Although symmetric key encryption is more secure than sending messages without any encryption, it has one major flaw. Data in transit can be intercepted. And if only one key is used, snoopers could get hold of your information before it reaches its destination. Therefore, top encryption software and messaging apps use pairs of keys to avoid any potential harm to users.

In this case, even if hackers were to steal the data, they wouldn’t be able to access it without a private key, which is only available on the recipient’s device.  This is how many PDF encryption software solutions work (Locklizard being a great example). They use a public key technology that enables you to encrypt PDF files without passwords.

Types of Encryption

There are various encryption types. Some are fast, and others are complex. But the two main branches are characterized by the distribution of the keys.

Symmetric Encryption

This is regarded as an obsolete method of encrypting data. A single key or symmetric cipher is used for both encrypting and decrypting the file or message. As such, this method is fast and less costly but also less safe. Since the cryptography software is generating a single key, it’s easy to see how a simple data breach could collapse this system. This is too risky for modern internet usage and is often avoided for services handling delicate data like banking information.

Asymmetric Encryption

End-to-end or the asymmetric method of encryption eliminates the possibility of a middle man meddling with data before it reaches its destination. The method involves two sets of keys – one public used to encrypt and send the data, and one private used to confirm the received data and decrypt it. Asymmetric cipher proved to be much harder to crack while not making data slower to encrypt. Programs are capable of producing 128-bit keys today with a great deal of efficiency and speed.

Most Common Encryption Algorithms

Aside from key distribution, there are a number of algorithms you might come across when encrypting your data.

1. Triple DES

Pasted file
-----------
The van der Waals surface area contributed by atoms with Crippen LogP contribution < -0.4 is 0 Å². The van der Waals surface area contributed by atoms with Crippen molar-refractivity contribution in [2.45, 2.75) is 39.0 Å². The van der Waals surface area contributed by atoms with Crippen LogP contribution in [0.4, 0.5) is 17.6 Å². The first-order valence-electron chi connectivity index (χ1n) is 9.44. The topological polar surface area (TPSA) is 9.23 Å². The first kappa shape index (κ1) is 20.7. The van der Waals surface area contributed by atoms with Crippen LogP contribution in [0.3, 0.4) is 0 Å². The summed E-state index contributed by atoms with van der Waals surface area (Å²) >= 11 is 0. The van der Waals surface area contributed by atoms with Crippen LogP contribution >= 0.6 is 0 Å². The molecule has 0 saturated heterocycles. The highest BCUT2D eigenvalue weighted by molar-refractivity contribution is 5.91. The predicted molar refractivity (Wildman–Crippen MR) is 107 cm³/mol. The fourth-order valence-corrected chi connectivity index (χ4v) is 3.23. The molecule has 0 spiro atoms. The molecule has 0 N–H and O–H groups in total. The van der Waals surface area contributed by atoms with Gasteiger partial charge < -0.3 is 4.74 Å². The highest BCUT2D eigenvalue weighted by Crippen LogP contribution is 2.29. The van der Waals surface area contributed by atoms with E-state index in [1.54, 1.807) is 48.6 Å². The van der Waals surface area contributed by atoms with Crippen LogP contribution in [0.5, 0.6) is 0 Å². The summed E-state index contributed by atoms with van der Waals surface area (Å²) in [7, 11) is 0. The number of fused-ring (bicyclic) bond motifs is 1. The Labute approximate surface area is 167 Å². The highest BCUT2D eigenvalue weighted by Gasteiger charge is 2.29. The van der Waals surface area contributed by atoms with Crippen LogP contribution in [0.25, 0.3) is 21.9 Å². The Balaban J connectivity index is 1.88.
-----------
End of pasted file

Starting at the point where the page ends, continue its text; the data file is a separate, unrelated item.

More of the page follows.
The Triple Data Encryption Algorithm is a key-block cipher that applies its algorithms three times to each data block. This means that encryption and decryption software must work much longer for the encryption to be fully realised. TDES was chosen as a simple way to enlarge the key space when it was discovered that the 56-bit key of DES was not enough to safeguard data from attackers. DES is now being actively phased out in favor of other algorithms.

2. AES

Advanced Encryption Standard is a symmetric encryption that proved to be far more secure but still slow to execute. It’s based on the Rijndael algorithm and usually creates 128-bit and 192-bit keys. But the trick lies in block-cipher. One might ask, what is encryption software doing in this case? Well, it splits the data into fixed-sized blocks, encrypting each one through multiple stages. The final result is a very secure encryption based on a single private key.

3. RSA

The first asymmetric cipher on this list is River-Shamir-Adleman, the best encryption algorithm around. It generally operates with 1024-bit keys and can extend up to 2048-bit. It is quite slow but offers the strongest defense for cloud storage and data sharing. It has quickly become a standard for encryption software, free data transfer services and many other tools we use today to share files with the world.

4. Twofish

This is the successor to the now obsolete Blowfish encryption. It is a symmetric cipher that operates with blocks but processes data in 16 rounds no matter how big it is. This makes it one of the fastest encryption algorithms around. And with its ability to support up to 256-bit keys, it is one of the hardest to crack.

5. FPE

The Format Preserving Encryption is another method used for safeguarding data. Encryption software, by definition, transforms the data into something unreadable by humans. But FPE preserves the structure of the password while rearranging the characters or using completely different characters without changing the length of the password. This encryption is commonly found in retail and financial databases.

Bottom Line

So, why is encryption used? Our overview of the numerous encryption methods underscores the value of encryption utilities and the way they shield our digital data.

Data transfer, messenger and email encryption programs are constantly evolving, and it will be interesting to see what kind of security measures we see in the future. Engineers are constantly working on new and faster methods of encryption, but hackers are equally eager to breach any new inventions. It’s a war of knowledge and computer skills.

So, did we answer what is encryption software? Our page gives you all of the tools you need to choose the right method and algorithm for boosting the cybersecurity of your organization or private network.